COLOMBO, Nov 27 (Reuters) - Sri Lankan shares ended marginally higher on Monday in dull trade, recovering from a near two-month closing low hit in the previous session, even as investors awaited clarity on new taxes and key legislations.
The Colombo stock index ended 0.05 percent firmer at 6,417.15, edging up from its lowest close since Sept. 26 hit on Friday. The index fell 1.1 percent last week, but is still up 3 percent in the year so far.
Turnover stood at 342.7 million rupees ($2.23 million) on Monday, around a third of this year’s average.
“Investors are on wait-and-see approach with continued political uncertainty,” said Atchuthan Srirangan, senior research analyst, First Capital Holdings PLC.
“The good sign is that the foreign participation is high.”
Foreign investors net bought equities worth 42.9 million rupees on Monday, extending the year-to-date net foreign inflow to 18.4 billion rupees worth of stocks.
Shares in Ceylon Tobacco Company Plc rose 2.1 percent, while Lion Brewery Plc ended 2.3 percent up and Hatton National Bank Plc ended 0.7 percent firmer, pushing the overall index up.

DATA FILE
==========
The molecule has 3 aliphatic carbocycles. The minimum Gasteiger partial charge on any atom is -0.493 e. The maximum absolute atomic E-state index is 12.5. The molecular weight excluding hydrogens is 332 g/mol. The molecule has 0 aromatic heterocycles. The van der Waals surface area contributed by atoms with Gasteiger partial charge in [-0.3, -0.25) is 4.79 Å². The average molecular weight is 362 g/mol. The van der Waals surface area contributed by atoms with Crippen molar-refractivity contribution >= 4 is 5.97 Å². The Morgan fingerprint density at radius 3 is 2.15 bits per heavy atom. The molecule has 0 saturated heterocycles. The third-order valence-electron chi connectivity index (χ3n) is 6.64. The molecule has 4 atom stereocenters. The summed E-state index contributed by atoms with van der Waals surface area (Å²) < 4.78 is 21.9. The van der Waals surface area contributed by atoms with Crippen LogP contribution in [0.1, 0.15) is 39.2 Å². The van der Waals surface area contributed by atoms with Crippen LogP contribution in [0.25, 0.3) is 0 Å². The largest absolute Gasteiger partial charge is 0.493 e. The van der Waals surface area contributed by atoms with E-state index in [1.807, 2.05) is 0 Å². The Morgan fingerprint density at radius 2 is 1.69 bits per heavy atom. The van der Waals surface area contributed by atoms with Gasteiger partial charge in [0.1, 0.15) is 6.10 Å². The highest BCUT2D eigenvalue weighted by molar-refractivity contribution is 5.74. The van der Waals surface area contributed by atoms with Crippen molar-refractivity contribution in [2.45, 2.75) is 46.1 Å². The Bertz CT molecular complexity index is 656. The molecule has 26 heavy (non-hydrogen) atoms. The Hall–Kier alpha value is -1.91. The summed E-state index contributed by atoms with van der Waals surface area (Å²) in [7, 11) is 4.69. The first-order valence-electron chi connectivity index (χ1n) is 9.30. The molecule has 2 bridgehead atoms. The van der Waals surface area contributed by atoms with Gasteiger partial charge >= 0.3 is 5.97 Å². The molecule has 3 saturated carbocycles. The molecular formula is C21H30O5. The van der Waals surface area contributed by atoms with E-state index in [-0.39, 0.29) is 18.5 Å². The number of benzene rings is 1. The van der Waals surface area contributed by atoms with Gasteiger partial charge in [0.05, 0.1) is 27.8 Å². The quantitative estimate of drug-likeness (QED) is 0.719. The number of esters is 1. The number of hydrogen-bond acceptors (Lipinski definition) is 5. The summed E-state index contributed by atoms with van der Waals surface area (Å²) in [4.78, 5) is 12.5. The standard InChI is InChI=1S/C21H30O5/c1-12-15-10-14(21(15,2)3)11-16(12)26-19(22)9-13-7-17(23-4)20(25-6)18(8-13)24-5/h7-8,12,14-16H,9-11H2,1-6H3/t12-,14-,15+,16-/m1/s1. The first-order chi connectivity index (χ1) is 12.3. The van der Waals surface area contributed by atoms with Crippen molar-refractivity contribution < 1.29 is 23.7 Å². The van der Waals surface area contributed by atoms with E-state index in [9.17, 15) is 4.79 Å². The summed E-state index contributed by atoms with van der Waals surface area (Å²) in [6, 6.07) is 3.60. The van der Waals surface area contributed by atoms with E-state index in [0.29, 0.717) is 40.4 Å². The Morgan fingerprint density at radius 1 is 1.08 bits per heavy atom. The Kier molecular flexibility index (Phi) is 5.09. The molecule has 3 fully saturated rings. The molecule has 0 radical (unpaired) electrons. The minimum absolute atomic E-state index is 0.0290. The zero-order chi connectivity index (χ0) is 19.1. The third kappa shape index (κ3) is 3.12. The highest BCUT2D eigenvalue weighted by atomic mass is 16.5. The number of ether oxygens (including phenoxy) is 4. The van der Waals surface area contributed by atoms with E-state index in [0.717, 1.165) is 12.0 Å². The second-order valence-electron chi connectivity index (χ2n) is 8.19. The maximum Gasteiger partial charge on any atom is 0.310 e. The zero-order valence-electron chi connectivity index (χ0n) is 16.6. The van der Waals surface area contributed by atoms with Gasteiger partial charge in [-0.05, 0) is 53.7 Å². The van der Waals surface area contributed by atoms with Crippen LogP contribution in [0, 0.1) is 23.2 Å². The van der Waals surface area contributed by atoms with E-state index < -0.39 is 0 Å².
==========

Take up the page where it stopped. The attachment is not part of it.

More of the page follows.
Analysts said political worries over delay in local government polls and a lack of clarity over budget and two other key policy measures continued to weigh on sentiment.
A court on Wednesday issued a stay order on a legislation that cleared the island nation’s Election Commission to hold local government polls in which the coalition partners of the government have decided to contest separately.
Finance Minister Mangala Samaraweera imposed new taxes on motor vehicles, telecoms, banks and liquor in the 2018 budget presented earlier this month, with the final budget vote scheduled for Dec. 9.
Analysts said market participants have sought more clarity on these taxes and that there could be some amendments to these proposals before the final vote.
The government also released gazette notifications on the Inland Revenue Act and the Exchange Control Act, with investors waiting for clarification on the new legislations. ($1 = 153.6500 Sri Lankan rupees) (Reporting by Ranga Sirilal and Shihar Aneez; Editing by Vyas Mohan)